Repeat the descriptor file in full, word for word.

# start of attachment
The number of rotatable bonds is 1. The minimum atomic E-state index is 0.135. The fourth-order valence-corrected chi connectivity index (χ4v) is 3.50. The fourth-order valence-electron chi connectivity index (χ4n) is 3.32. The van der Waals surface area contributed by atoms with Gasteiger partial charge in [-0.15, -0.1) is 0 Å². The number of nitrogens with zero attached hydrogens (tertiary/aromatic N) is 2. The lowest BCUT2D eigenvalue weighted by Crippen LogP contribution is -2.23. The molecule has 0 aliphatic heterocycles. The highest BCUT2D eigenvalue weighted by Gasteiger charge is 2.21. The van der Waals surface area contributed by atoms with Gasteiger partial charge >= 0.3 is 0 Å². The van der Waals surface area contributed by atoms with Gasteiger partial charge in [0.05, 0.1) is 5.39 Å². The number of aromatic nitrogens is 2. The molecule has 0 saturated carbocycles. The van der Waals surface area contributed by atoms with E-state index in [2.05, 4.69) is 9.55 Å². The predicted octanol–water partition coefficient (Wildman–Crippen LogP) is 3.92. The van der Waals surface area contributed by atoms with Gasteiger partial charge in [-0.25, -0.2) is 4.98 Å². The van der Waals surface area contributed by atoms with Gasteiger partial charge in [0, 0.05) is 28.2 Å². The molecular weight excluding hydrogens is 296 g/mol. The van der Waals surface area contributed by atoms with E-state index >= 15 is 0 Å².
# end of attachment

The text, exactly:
The number of rotatable bonds is 1. The minimum atomic E-state index is 0.135. The fourth-order valence-corrected chi connectivity index (χ4v) is 3.50. The fourth-order valence-electron chi connectivity index (χ4n) is 3.32. The van der Waals surface area contributed by atoms with Gasteiger partial charge in [-0.15, -0.1) is 0 Å². The number of nitrogens with zero attached hydrogens (tertiary/aromatic N) is 2. The lowest BCUT2D eigenvalue weighted by Crippen LogP contribution is -2.23. The molecule has 0 aliphatic heterocycles. The highest BCUT2D eigenvalue weighted by Gasteiger charge is 2.21. The van der Waals surface area contributed by atoms with Gasteiger partial charge >= 0.3 is 0 Å². The van der Waals surface area contributed by atoms with Gasteiger partial charge in [0.05, 0.1) is 5.39 Å². The number of aromatic nitrogens is 2. The molecule has 0 saturated carbocycles. The van der Waals surface area contributed by atoms with E-state index in [2.05, 4.69) is 9.55 Å². The predicted octanol–water partition coefficient (Wildman–Crippen LogP) is 3.92. The van der Waals surface area contributed by atoms with Gasteiger partial charge in [-0.25, -0.2) is 4.98 Å². The van der Waals surface area contributed by atoms with Gasteiger partial charge in [0, 0.05) is 28.2 Å². The molecular weight excluding hydrogens is 296 g/mol. The van der Waals surface area contributed by atoms with E-state index >= 15 is 0 Å².